“When I was diagnosed there really was nothing around, social media was years away from being part of our lives. I’ve seen the charity on TV and press and always liked what they have done in raising awareness and vital funds to fund research, etc.

“I really want to try and get involved and be a part of this journey and I know I have so much to offer in so many ways.

“I want to shout about living with this tumour for almost 28 years and at the same time am very conscious and respectful of those whose situations are sadly not the same as mine.”

Louise’s Story

I am extremely lucky to be alive and working and living well without Bob and without a piece of skull. I am very honoured to be helping Gavin with the walking challenge, hoping to raise awareness of brain tumour symptoms and lots of money for The Brain Tumour Charity."


Gavin’s friend Louise, a dental hygienist from Salisbury, started experiencing strange symptoms, including numbness down her left hand side, in 2017. Her face would drop and she would be unable to talk properly for short periods of time. Her GP sent her to Salisbury District Hospital where she saw a stroke specialist. Louise said:

“I was told I definitely wasn’t having a stroke and to continue taking ibuprofen and paracetamol. My numbness ramped up daily and I continued to see the GP and several different GPs at my practice.. All of whom told me that it was probably due to hormones and maybe pre menopause.. I was 47 so I believed it.”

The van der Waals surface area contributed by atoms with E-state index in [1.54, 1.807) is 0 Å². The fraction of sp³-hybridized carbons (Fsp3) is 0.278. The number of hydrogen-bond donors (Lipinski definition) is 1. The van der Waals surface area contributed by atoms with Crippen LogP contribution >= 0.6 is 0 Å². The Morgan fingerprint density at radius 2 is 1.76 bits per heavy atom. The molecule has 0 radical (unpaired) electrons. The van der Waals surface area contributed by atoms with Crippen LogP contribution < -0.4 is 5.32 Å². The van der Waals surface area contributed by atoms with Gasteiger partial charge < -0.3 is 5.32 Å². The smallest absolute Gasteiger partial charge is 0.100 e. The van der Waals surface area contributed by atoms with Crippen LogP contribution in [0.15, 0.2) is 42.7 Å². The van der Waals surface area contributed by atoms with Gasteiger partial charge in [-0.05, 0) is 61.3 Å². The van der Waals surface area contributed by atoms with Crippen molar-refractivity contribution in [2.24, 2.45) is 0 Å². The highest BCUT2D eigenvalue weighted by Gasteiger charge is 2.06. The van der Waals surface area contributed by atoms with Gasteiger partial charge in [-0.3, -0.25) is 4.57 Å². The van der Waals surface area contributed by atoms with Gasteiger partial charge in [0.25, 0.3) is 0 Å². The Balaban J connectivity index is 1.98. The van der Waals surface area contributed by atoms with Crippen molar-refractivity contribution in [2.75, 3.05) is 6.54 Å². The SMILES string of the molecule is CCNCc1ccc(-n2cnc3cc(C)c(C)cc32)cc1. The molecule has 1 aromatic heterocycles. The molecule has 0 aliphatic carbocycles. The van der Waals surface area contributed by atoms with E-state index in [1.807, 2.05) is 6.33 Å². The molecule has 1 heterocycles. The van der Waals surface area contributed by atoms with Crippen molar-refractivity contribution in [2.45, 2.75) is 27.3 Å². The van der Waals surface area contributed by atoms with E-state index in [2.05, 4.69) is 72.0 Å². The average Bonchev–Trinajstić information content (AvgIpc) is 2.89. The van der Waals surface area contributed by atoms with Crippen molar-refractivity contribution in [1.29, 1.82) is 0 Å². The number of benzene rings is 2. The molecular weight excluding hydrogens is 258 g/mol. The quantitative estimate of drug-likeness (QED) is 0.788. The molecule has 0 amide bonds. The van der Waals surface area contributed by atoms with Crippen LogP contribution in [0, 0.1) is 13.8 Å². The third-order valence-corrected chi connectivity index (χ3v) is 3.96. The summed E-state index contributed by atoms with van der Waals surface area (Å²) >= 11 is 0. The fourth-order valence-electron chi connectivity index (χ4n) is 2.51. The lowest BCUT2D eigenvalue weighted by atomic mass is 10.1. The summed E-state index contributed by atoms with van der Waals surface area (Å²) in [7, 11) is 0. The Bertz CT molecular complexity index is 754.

The numbness persisted, however, and eighteen months later Louise started having focal seizures daily. This led to her finally getting an MRI scan. She was referred to Southampton General Hospital where she discovered she had a “rather large” brain tumour. Louise said: “They didn’t know if it was benign or malignant, and I thought my time was up. I was actually at peace with this as I was 48 years old and had had quite a good innings!

“A couple of weeks later “Bob” (as I named him) the unwanted lodger in my head was removed. He turned out to be a grade II atypical benign meningioma. They managed to get him all out, even his long roots. I had to have the lining of my brain (the dura) removed and a meshy piece of gauze like material placed in there. I then had to have my skull removed as it became badly infected after being screwed back on… Not a pleasant experience. I am however extremely lucky to be alive and working and living well without Bob and without a piece of skull.

“I now have MRI scans every 2 years as these types of tumour can grow back… I have told Bob though he is not welcome back! I am hoping to raise lots of awareness of brain tumour symptoms and also raise lots of money for the brain tumour charity. I am very honoured to be helping Gavin with the walking challenge.”

Get involved

Would you like to get involved in the Thames Bridges Trek?

To find out how to join the team, please email loungav25kwalk@gmail.com.

Check out the team’s fundraising page for more information: